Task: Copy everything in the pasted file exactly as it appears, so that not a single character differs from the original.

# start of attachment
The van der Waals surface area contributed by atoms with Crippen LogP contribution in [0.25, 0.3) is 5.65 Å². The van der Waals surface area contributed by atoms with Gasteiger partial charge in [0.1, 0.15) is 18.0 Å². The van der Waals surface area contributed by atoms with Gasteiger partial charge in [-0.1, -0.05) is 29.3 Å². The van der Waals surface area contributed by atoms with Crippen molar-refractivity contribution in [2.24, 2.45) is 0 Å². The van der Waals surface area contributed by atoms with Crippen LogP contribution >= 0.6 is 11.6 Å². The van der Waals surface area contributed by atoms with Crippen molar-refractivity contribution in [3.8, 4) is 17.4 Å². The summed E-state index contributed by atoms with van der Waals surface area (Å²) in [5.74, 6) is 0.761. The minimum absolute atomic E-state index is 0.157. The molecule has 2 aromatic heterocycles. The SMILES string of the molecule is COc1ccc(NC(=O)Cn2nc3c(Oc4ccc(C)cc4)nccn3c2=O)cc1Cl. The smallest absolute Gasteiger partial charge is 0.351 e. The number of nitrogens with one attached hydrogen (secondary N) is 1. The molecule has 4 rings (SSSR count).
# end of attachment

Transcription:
The van der Waals surface area contributed by atoms with Crippen LogP contribution in [0.25, 0.3) is 5.65 Å². The van der Waals surface area contributed by atoms with Gasteiger partial charge in [0.1, 0.15) is 18.0 Å². The van der Waals surface area contributed by atoms with Gasteiger partial charge in [-0.1, -0.05) is 29.3 Å². The van der Waals surface area contributed by atoms with Crippen molar-refractivity contribution in [2.24, 2.45) is 0 Å². The van der Waals surface area contributed by atoms with Crippen LogP contribution >= 0.6 is 11.6 Å². The van der Waals surface area contributed by atoms with Crippen molar-refractivity contribution in [3.8, 4) is 17.4 Å². The summed E-state index contributed by atoms with van der Waals surface area (Å²) in [5.74, 6) is 0.761. The minimum absolute atomic E-state index is 0.157. The molecule has 2 aromatic heterocycles. The SMILES string of the molecule is COc1ccc(NC(=O)Cn2nc3c(Oc4ccc(C)cc4)nccn3c2=O)cc1Cl. The smallest absolute Gasteiger partial charge is 0.351 e. The number of nitrogens with one attached hydrogen (secondary N) is 1. The molecule has 4 rings (SSSR count).